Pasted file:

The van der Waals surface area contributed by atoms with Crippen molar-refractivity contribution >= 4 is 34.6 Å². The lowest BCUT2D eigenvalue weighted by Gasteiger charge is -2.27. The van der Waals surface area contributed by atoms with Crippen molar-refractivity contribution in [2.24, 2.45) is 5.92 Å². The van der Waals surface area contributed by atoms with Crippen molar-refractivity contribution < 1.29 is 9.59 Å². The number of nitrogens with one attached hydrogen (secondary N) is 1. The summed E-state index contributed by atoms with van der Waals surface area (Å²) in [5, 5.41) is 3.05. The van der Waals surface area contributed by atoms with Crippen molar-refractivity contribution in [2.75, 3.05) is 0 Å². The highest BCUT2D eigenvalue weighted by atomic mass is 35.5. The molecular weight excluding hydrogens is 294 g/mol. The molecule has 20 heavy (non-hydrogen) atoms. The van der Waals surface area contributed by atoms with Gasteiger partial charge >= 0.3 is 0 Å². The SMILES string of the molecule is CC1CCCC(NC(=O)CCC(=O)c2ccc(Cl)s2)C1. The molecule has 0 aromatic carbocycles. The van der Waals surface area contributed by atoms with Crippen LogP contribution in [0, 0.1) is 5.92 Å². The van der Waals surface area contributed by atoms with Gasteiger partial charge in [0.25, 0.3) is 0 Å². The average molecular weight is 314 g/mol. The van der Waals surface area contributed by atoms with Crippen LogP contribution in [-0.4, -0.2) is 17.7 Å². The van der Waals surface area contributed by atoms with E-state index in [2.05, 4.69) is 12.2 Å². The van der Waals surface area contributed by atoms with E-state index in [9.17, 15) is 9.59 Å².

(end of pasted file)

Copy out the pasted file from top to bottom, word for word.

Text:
The van der Waals surface area contributed by atoms with Crippen molar-refractivity contribution >= 4 is 34.6 Å². The lowest BCUT2D eigenvalue weighted by Gasteiger charge is -2.27. The van der Waals surface area contributed by atoms with Crippen molar-refractivity contribution in [2.24, 2.45) is 5.92 Å². The van der Waals surface area contributed by atoms with Crippen molar-refractivity contribution < 1.29 is 9.59 Å². The number of nitrogens with one attached hydrogen (secondary N) is 1. The summed E-state index contributed by atoms with van der Waals surface area (Å²) in [5, 5.41) is 3.05. The van der Waals surface area contributed by atoms with Crippen molar-refractivity contribution in [2.75, 3.05) is 0 Å². The highest BCUT2D eigenvalue weighted by atomic mass is 35.5. The molecular weight excluding hydrogens is 294 g/mol. The molecule has 20 heavy (non-hydrogen) atoms. The van der Waals surface area contributed by atoms with Gasteiger partial charge >= 0.3 is 0 Å². The SMILES string of the molecule is CC1CCCC(NC(=O)CCC(=O)c2ccc(Cl)s2)C1. The molecule has 0 aromatic carbocycles. The van der Waals surface area contributed by atoms with Crippen LogP contribution in [0, 0.1) is 5.92 Å². The van der Waals surface area contributed by atoms with Gasteiger partial charge in [0.25, 0.3) is 0 Å². The average molecular weight is 314 g/mol. The van der Waals surface area contributed by atoms with Crippen LogP contribution in [-0.4, -0.2) is 17.7 Å². The van der Waals surface area contributed by atoms with E-state index in [2.05, 4.69) is 12.2 Å². The van der Waals surface area contributed by atoms with E-state index in [9.17, 15) is 9.59 Å².